FIG. 7 is three-dimensional image of one embodiment of the base of the electrical connector.
FIG. 8 is an exploded three-dimensional view of one embodiment of the connector.
FIG. 9 is an overhead view of the connector, displaying use of the notches in the actuator.
FIG. 10 is a side view of the connector.
FIG. 11 is a cross-sectional image of another embodiment of this invention, in which the connector is used as a board-to-board connector.
FIG. 12 is another cross-sectional image of the embodiment shown in FIG. 11, in which the connecting board is inserted into the connector.
FIG. 13 is a cross-sectional image of another embodiment of this invention, in which a multiple bump design is used for the force concentrator.
FIG. 14 is a blown-up view of the image in FIG. 13, to amplify the multiple bump design.
FIG. 15 is a cross-sectional view of another embodiment of the invention.
FIG. 16 is a cross-sectional view of another embodiment of the invention.
FIG. 17 is a cross-sectional view of the multi-conductor cable.
This invention is an electrical connector 10, shown in FIG. 3, for connecting multi-conductor cable 12. Multi-conductor cable 12 is cable such as flat flexible cable, printed circuits, and similarly constructed cables wherein the cross-section of the conductor 26 has a width dimension 13 greater than the thickness dimension 14. The surface of each conductor 26. The inventive electrical connector 10 has a base 16 for holding multiple contacts 18. The contacts 18 should be positioned substantially in parallel with each other and are located at least partially within the base 16 of the electrical connector 10. Each contact 18 has at least one insulation-displacing surface 34. The insulation-displacing surface 34 is preferably a part of the contact 18 and is oriented to remove insulation 22 from along the width dimension 13 of the conductors 26, described as a width surface 15. The final part of the electrical connector 10, in one of its broadest embodiments, is an actuator 24, interlockable with the base 16, for pressing the multi-conductor cable 12 against the multiple contacts 18 and, specifically, for pressing the width surface 15 of each of the conductors 26 against the insulation-displacing surface 34 of the contacts 18.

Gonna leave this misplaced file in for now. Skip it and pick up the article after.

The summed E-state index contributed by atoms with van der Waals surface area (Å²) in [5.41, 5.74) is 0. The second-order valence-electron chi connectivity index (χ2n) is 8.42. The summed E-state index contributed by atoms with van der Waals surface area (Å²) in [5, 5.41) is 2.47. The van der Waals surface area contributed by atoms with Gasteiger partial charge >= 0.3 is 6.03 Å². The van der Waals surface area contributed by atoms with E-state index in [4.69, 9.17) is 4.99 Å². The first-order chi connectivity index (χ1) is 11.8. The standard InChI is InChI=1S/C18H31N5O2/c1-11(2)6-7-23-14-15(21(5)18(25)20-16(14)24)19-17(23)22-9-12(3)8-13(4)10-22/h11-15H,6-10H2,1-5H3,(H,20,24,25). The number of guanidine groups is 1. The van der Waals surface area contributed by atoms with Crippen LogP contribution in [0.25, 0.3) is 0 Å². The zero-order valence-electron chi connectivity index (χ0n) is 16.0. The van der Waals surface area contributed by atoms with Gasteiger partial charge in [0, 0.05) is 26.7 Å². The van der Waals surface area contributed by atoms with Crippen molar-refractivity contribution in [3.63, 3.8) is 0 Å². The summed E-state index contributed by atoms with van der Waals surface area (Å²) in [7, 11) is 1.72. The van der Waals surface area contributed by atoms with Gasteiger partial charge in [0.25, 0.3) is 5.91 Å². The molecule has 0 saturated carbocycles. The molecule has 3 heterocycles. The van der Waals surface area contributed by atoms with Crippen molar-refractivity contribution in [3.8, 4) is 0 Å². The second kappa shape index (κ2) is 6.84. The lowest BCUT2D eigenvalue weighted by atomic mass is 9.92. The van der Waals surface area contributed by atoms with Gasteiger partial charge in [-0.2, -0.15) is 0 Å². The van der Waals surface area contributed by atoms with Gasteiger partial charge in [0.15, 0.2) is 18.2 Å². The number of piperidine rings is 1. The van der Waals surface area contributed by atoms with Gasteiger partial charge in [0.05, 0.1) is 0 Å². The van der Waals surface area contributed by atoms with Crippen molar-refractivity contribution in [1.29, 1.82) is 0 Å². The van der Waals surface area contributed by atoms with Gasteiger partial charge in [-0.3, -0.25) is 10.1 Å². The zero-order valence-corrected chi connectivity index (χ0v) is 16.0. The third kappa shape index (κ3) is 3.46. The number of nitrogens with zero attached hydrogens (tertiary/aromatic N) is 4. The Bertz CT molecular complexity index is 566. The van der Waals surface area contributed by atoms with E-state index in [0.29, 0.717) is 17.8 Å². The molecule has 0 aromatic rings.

By pressing the multi-conductor cable 12 against the contacts 18 and, thereby, insulation-displacing surface 34, when joining the actuator 24 with the base 16, the force and friction between the multi-conductor cable 12 and insulation-displacing surface 34 removes the insulation 22 from each of the conductors 26 along the width surface 15. As the actuator 24 interlocks with the base 16, the conductors 26 are pressed and held against the contacts 18, thereby making an electrical connection. A second set of conductors is connected, by any of a multitude of means readily discernable by those skilled in the art and therefore not a part of this invention, to the contacts 18 and, when the base 16 and actuator 24 are joined, the electrical circuit with the multi-conductor cable 12 is completed.
This design is similar to an electrical connector for a single conductor cable, which exists in the prior art. For the single conductor IDC, insulation-displacing surface 34 and contacts 18 run perpendicular to the conductor 26. The inventive connector 10 claimed herein essentially rotates the conductor 26 ninety degrees with respect to the connector 10. As a result, the contacts 18 run parallel to the path of the conductors 26, facilitating multiple conductor connection in a minimal amount of space.
A slight modification in the design can be made by causing the insulation-displacing surface 34 to protrude from at least one of the extensions 28. This modification creates a cutting edge 20 and alters the dynamic of the contact 18, although the inventive concept of the invention 10 remains unchanged.